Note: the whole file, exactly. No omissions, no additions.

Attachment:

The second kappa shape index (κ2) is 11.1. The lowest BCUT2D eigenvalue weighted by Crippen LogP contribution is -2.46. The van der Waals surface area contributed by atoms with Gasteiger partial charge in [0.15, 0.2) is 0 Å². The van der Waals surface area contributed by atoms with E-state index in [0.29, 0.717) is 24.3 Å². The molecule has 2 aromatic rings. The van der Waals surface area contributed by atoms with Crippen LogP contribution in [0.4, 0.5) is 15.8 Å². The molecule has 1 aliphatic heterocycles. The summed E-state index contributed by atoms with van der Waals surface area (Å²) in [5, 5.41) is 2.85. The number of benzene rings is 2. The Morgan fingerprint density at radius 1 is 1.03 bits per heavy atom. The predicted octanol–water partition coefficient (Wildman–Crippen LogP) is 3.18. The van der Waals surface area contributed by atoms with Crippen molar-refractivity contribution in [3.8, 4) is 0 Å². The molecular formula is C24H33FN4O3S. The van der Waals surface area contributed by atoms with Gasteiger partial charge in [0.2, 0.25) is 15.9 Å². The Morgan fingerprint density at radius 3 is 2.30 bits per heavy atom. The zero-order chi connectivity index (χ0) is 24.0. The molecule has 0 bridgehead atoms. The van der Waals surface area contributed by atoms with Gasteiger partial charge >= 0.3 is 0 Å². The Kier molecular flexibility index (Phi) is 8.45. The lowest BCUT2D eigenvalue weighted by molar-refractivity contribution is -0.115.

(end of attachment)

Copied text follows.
The second kappa shape index (κ2) is 11.1. The lowest BCUT2D eigenvalue weighted by Crippen LogP contribution is -2.46. The van der Waals surface area contributed by atoms with Gasteiger partial charge in [0.15, 0.2) is 0 Å². The van der Waals surface area contributed by atoms with E-state index in [0.29, 0.717) is 24.3 Å². The molecule has 2 aromatic rings. The van der Waals surface area contributed by atoms with Crippen LogP contribution in [0.4, 0.5) is 15.8 Å². The molecule has 1 aliphatic heterocycles. The summed E-state index contributed by atoms with van der Waals surface area (Å²) in [5, 5.41) is 2.85. The number of benzene rings is 2. The Morgan fingerprint density at radius 1 is 1.03 bits per heavy atom. The predicted octanol–water partition coefficient (Wildman–Crippen LogP) is 3.18. The van der Waals surface area contributed by atoms with Crippen molar-refractivity contribution in [3.8, 4) is 0 Å². The molecular formula is C24H33FN4O3S. The van der Waals surface area contributed by atoms with Gasteiger partial charge in [0.2, 0.25) is 15.9 Å². The Morgan fingerprint density at radius 3 is 2.30 bits per heavy atom. The zero-order chi connectivity index (χ0) is 24.0. The molecule has 0 bridgehead atoms. The van der Waals surface area contributed by atoms with Gasteiger partial charge >= 0.3 is 0 Å². The Kier molecular flexibility index (Phi) is 8.45. The lowest BCUT2D eigenvalue weighted by molar-refractivity contribution is -0.115.